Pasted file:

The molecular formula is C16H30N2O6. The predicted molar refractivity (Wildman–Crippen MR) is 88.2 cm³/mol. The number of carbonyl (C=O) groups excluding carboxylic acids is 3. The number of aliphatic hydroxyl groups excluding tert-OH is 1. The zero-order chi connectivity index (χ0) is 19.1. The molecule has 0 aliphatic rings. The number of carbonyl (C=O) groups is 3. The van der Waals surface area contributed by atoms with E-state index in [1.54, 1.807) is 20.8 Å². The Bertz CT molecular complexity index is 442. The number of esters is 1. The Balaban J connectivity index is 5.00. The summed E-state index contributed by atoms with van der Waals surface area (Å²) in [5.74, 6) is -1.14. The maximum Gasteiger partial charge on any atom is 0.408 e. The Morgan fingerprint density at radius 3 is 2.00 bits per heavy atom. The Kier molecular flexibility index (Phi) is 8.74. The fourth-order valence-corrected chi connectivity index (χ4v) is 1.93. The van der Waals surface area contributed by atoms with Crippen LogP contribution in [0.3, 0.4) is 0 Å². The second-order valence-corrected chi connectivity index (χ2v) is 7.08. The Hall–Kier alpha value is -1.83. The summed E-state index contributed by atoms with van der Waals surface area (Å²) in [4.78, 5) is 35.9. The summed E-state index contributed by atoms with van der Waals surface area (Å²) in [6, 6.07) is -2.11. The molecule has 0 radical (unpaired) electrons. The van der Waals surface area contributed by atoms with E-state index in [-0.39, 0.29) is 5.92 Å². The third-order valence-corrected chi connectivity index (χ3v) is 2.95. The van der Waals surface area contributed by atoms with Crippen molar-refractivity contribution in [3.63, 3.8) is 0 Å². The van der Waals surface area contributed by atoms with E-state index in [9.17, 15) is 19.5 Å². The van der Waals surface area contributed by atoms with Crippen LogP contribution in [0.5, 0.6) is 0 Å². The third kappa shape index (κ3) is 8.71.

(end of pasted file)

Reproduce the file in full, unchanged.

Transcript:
The molecular formula is C16H30N2O6. The predicted molar refractivity (Wildman–Crippen MR) is 88.2 cm³/mol. The number of carbonyl (C=O) groups excluding carboxylic acids is 3. The number of aliphatic hydroxyl groups excluding tert-OH is 1. The zero-order chi connectivity index (χ0) is 19.1. The molecule has 0 aliphatic rings. The number of carbonyl (C=O) groups is 3. The van der Waals surface area contributed by atoms with E-state index in [1.54, 1.807) is 20.8 Å². The Bertz CT molecular complexity index is 442. The number of esters is 1. The Balaban J connectivity index is 5.00. The summed E-state index contributed by atoms with van der Waals surface area (Å²) in [5.74, 6) is -1.14. The maximum Gasteiger partial charge on any atom is 0.408 e. The Morgan fingerprint density at radius 3 is 2.00 bits per heavy atom. The Kier molecular flexibility index (Phi) is 8.74. The fourth-order valence-corrected chi connectivity index (χ4v) is 1.93. The van der Waals surface area contributed by atoms with Crippen LogP contribution in [0.3, 0.4) is 0 Å². The second-order valence-corrected chi connectivity index (χ2v) is 7.08. The Hall–Kier alpha value is -1.83. The summed E-state index contributed by atoms with van der Waals surface area (Å²) in [4.78, 5) is 35.9. The summed E-state index contributed by atoms with van der Waals surface area (Å²) in [6, 6.07) is -2.11. The molecule has 0 radical (unpaired) electrons. The van der Waals surface area contributed by atoms with E-state index in [-0.39, 0.29) is 5.92 Å². The third-order valence-corrected chi connectivity index (χ3v) is 2.95. The van der Waals surface area contributed by atoms with Crippen molar-refractivity contribution in [3.63, 3.8) is 0 Å². The van der Waals surface area contributed by atoms with E-state index in [9.17, 15) is 19.5 Å². The van der Waals surface area contributed by atoms with Crippen LogP contribution in [0.5, 0.6) is 0 Å². The third kappa shape index (κ3) is 8.71.